Chinese people are openly expressing their opposition to the Zero-COVID policy based on lockdown.
It’s worth noting that this outcry came right before the Chinese Communist Party (CCP) opened its 20th National Congress.
According to the Epoch Times, a recent bus accident in Guizhou has increased Chinese anger over the antiviral policy, which has long been accused of being overly harsh.
On the morning of September 18, a bus carrying 47 people to quarantine was involved in an accident that killed 27 people.
All the people on the bus tested negative for COVID but still had to be isolated because they had been in contact with an infected person.
A lawyer surnamed Li said that the outside world could not know the truth about how the Chinese regime is fighting the pandemic based on isolation because the power that rules China tightly controls the media.
He added the economic situation is dire across China, but the government has a stricter lockdown and “uses it as an excuse for their low economic data.”
Zhang Hai, a citizen from Wuhan, shared that the Chinese people are strongly protesting the increasingly strict epidemic prevention measures of the Chinese government.
Gao Yu, executive deputy editor-in-chief of Caixin, a major financial media outlet in China, wrote an article strongly criticizing CCP’s zero-COVID policy.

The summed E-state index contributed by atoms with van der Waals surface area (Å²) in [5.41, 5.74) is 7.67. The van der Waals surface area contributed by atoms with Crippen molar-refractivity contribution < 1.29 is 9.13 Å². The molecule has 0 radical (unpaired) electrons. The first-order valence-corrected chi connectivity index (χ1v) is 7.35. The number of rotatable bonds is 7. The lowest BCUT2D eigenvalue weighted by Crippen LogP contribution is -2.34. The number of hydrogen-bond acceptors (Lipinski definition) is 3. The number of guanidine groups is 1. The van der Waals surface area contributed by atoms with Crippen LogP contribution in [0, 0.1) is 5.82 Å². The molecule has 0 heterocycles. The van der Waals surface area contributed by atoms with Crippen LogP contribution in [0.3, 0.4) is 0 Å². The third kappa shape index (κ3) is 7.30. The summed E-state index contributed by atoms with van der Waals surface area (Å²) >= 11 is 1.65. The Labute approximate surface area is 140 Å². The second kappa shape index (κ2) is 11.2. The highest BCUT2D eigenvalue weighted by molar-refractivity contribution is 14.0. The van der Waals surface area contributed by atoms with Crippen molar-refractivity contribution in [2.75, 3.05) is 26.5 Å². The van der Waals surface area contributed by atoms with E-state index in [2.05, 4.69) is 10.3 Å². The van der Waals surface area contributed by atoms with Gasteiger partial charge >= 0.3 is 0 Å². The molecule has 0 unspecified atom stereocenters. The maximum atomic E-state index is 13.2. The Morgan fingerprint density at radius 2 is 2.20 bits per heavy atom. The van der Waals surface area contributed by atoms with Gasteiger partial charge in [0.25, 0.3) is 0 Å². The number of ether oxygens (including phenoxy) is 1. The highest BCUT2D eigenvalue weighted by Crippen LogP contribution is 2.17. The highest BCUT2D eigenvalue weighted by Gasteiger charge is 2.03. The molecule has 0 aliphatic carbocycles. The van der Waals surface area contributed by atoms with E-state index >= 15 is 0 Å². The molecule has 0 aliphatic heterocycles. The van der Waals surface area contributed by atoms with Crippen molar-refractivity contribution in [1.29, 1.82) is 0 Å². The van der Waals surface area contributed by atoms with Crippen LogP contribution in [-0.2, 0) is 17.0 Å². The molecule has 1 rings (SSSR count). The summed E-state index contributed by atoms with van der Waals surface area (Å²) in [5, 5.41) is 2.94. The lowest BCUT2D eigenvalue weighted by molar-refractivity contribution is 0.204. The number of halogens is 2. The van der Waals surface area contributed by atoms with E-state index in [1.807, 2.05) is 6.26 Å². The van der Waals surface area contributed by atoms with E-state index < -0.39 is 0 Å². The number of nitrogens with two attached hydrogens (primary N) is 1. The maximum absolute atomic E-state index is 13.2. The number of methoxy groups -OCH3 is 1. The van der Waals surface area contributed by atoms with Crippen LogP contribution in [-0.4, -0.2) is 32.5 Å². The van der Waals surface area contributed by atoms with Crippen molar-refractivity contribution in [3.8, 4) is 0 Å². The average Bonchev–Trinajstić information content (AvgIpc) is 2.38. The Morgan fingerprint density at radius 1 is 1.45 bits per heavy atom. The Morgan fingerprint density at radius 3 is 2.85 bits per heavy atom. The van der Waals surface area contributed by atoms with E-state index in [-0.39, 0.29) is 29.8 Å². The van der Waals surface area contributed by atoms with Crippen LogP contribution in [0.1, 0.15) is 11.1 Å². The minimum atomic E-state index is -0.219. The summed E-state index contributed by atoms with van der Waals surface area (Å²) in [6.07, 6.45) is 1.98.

A snapshot of the article was posted in a group chat and went viral on Chinese social media.
The article said that in the world, only China implemented a COVID prevention policy, taking lockdown and concentrated quarantine as the main measures.
The article also condemns the harshness and absurdity of CCP’s zero-COVID policy. It pointed out that despite no one in Guiyang, Guizhou province, having died from the Omicron variant, 6 million in this city have been in lockdown.
Besides, 30,000 people were forcibly quarantined, and nearly 10,000 people were sent to another city.
The article ended with statements strongly opposing CCP’s anti-epidemic policy and urging people to oppose massive PCR testing, COVID measures, and isolation.